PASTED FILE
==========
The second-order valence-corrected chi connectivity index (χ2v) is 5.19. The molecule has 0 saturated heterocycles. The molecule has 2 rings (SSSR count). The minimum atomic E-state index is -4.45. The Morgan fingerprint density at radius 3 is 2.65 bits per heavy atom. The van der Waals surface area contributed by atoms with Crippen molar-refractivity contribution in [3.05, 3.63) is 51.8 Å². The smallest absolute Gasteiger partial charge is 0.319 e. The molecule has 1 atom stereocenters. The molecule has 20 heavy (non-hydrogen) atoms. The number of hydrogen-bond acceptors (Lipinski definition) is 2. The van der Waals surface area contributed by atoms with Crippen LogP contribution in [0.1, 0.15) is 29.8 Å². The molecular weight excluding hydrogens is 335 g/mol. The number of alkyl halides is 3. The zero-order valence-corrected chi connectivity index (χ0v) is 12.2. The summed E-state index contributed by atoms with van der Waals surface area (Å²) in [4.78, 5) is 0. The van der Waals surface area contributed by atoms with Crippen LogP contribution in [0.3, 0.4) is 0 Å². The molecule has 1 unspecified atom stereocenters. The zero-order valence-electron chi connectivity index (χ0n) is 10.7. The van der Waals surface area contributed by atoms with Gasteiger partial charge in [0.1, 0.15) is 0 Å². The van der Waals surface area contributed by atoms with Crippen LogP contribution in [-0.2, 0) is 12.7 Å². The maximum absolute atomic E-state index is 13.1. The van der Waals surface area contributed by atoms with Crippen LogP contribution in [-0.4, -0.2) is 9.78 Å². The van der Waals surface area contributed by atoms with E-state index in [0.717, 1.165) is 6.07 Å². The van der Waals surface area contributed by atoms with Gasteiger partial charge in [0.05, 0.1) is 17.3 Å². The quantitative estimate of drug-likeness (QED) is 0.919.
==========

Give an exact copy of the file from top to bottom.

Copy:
The second-order valence-corrected chi connectivity index (χ2v) is 5.19. The molecule has 0 saturated heterocycles. The molecule has 2 rings (SSSR count). The minimum atomic E-state index is -4.45. The Morgan fingerprint density at radius 3 is 2.65 bits per heavy atom. The van der Waals surface area contributed by atoms with Crippen molar-refractivity contribution in [3.05, 3.63) is 51.8 Å². The smallest absolute Gasteiger partial charge is 0.319 e. The molecule has 1 atom stereocenters. The molecule has 20 heavy (non-hydrogen) atoms. The number of hydrogen-bond acceptors (Lipinski definition) is 2. The van der Waals surface area contributed by atoms with Crippen LogP contribution in [0.1, 0.15) is 29.8 Å². The molecular weight excluding hydrogens is 335 g/mol. The number of alkyl halides is 3. The zero-order valence-corrected chi connectivity index (χ0v) is 12.2. The summed E-state index contributed by atoms with van der Waals surface area (Å²) in [4.78, 5) is 0. The van der Waals surface area contributed by atoms with Crippen LogP contribution in [0.3, 0.4) is 0 Å². The molecule has 1 unspecified atom stereocenters. The zero-order valence-electron chi connectivity index (χ0n) is 10.7. The van der Waals surface area contributed by atoms with Gasteiger partial charge in [0.1, 0.15) is 0 Å². The van der Waals surface area contributed by atoms with Crippen LogP contribution in [-0.2, 0) is 12.7 Å². The maximum absolute atomic E-state index is 13.1. The van der Waals surface area contributed by atoms with Crippen LogP contribution in [-0.4, -0.2) is 9.78 Å². The van der Waals surface area contributed by atoms with E-state index in [0.717, 1.165) is 6.07 Å². The van der Waals surface area contributed by atoms with Gasteiger partial charge in [0.05, 0.1) is 17.3 Å². The quantitative estimate of drug-likeness (QED) is 0.919.